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- 1 Hsueh-Yuan Road, Beitou Dist., Taipei City Taiwan, R.O.C
As one of the most active and important artist groups in Taiwan today, the Hantoo Art Group is commemorating their twenty-year anniversary with a retrospective exhibition, Fight Club, which pays homage to David Fincher's 1999 film of the same name. The film itself is an adaption of the novel by Chuck Palahniuk, an American freelance journalist who is also known as an interdisciplinary novelist. The film, however, enjoys a wider level of popularity than the book.
Several points worthy of reflection can be drawn from the context of the film's narrative and the curatorial thought behind this exhibition. The first is that the Fight Club film has an alternative title in Chinese, in which the word for 'fight' is translated to 'dou zhen' (instead of 'bo ji'). In Taiwanese semantics, 'dou zhen' refers to a group of people who (enjoy) gathering together on a certain emotional basis. This corresponds to the original founding of the Hantoo Art Group as an organization composed of young artists who graduated from the College of the Arts at Chinese Culture University. With awareness on the difficult realities of the art world, and seeing their weakness as individuals, they resolved to work together, combining the strengths of their friends and peers from different graduating classes. The group was oriented from the start toward sharing what few resources they had, and they formed for each other a system of support through a mutual exchange of empathy, strategy, and knowledge. Another point is that they were able to situate themselves as a much stronger force to be reckoned with through the pooling of everyone's resources and the collective sharing of expenses. In David Fincher's film, the protagonist (whose role is alternately acted by Edward Harrison Norton and William Bradley Pitt), is motivated out of sheer boredom to put on a fighting tournament sans any protective gear. Although the bodies of contestants might end up battered, this contributed to the rapid spread of the organization to cities nationwide, where numerous underground 'fight clubs' were formed. In the end, this led to the formation of a powerful organization that threatened to destroy the social order. The original intent behind the formation of Hantoo not only shares a likeness to such a concept, but it is this concept itself that shaped the Hantoo Art Group as a wild and unrestrained 'fight club' based on a movement from the incidental toward the inevitable — a young and emerging organization that exists as a provocation to the existing order of the art world.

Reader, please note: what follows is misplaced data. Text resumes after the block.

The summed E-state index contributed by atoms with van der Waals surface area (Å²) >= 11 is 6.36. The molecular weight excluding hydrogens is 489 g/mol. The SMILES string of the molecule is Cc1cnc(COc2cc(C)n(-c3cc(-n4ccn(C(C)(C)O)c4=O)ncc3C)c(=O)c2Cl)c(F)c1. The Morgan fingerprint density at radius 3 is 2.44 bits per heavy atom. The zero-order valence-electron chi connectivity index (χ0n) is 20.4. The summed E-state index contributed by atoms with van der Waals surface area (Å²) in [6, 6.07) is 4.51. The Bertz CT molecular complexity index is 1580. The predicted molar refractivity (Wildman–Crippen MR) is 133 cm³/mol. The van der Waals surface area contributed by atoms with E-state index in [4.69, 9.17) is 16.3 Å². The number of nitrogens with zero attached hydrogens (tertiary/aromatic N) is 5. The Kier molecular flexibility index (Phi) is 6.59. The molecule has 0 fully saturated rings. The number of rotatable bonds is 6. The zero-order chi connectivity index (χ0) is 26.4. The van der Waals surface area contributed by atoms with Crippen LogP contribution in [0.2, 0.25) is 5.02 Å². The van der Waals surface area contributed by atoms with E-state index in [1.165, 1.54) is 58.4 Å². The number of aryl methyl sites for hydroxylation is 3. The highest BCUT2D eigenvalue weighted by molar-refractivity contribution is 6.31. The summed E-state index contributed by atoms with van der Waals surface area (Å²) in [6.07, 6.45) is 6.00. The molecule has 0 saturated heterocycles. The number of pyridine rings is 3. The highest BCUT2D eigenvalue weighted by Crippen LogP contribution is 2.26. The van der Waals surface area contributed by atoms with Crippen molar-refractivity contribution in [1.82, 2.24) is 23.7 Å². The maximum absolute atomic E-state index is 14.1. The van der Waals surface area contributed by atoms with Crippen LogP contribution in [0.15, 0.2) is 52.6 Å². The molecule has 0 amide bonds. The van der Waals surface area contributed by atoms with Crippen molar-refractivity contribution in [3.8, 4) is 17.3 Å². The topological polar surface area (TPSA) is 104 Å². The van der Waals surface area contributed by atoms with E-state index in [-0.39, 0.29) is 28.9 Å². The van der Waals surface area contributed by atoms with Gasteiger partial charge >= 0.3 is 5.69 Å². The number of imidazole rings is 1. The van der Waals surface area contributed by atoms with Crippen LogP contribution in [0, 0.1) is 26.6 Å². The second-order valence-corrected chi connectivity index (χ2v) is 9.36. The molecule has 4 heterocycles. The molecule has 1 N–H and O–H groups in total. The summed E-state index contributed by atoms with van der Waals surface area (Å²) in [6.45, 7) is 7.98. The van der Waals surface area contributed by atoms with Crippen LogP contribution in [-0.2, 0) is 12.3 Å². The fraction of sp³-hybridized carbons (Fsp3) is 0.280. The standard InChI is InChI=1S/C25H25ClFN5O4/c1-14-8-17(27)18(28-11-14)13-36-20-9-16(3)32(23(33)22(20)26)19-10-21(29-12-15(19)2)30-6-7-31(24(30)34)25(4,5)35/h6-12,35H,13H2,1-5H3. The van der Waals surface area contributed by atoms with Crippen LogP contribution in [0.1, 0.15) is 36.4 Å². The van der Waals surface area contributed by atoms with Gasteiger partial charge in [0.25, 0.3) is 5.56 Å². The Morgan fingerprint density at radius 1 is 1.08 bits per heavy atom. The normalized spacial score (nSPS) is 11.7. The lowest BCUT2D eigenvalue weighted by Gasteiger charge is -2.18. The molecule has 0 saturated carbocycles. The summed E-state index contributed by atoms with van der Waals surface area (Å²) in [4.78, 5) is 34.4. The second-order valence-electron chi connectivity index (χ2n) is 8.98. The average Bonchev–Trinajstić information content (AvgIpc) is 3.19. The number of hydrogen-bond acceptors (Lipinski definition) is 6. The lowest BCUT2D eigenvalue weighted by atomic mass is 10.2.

Then, there is the fact that, after the twenty years since the group’s founding, its fourteen current members are no longer the “green behind the ears” youth they once were. From the splendor of the middle-aged years, and passing through the primes of their lives, be it in the practice of art or in daily life, there is no avoiding that long and winding path, and the time that comes to look back in reflection. The final moment of cruelty and shock in the film is when the protagonist must fight against himself, and one side has to die before the other gives up. What could be more similar to the cruelty faced by all who have ventured to make a career out of art? As a retrospective exhibition for the past twenty years, this exhibition marks a stage in time, arranged so that each Hantoo Art Group member is placed in duel with oneself. Representative works from an earlier stage in their career are placed next to more recent pieces by the same artist, enabling them to reflect on their past practices, and to pit their past and present selves in a ring where these two sides can collide. That is to say, while this exhibition is a retrospective looking back, it is also a renewed movement forward.
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